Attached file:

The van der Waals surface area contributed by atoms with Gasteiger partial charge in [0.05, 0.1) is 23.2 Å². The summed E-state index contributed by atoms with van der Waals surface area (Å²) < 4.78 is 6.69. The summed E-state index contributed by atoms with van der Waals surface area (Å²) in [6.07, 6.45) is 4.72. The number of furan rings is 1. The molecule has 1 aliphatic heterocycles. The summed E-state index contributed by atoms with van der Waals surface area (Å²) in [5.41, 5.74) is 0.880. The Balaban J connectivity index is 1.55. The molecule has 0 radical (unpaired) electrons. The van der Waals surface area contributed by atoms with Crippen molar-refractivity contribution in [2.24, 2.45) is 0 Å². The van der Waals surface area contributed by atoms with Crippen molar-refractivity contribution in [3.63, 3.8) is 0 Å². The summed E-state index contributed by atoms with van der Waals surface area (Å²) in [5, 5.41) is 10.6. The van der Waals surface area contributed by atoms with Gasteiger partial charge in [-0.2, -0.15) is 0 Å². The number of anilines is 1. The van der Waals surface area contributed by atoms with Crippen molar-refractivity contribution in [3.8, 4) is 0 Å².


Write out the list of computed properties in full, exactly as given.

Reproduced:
The van der Waals surface area contributed by atoms with Gasteiger partial charge in [0.05, 0.1) is 23.2 Å². The summed E-state index contributed by atoms with van der Waals surface area (Å²) < 4.78 is 6.69. The summed E-state index contributed by atoms with van der Waals surface area (Å²) in [6.07, 6.45) is 4.72. The number of furan rings is 1. The molecule has 1 aliphatic heterocycles. The summed E-state index contributed by atoms with van der Waals surface area (Å²) in [5.41, 5.74) is 0.880. The Balaban J connectivity index is 1.55. The molecule has 0 radical (unpaired) electrons. The van der Waals surface area contributed by atoms with Crippen molar-refractivity contribution in [2.24, 2.45) is 0 Å². The van der Waals surface area contributed by atoms with Crippen molar-refractivity contribution in [3.63, 3.8) is 0 Å². The summed E-state index contributed by atoms with van der Waals surface area (Å²) in [5, 5.41) is 10.6. The van der Waals surface area contributed by atoms with Gasteiger partial charge in [-0.2, -0.15) is 0 Å². The number of anilines is 1. The van der Waals surface area contributed by atoms with Crippen molar-refractivity contribution in [3.8, 4) is 0 Å².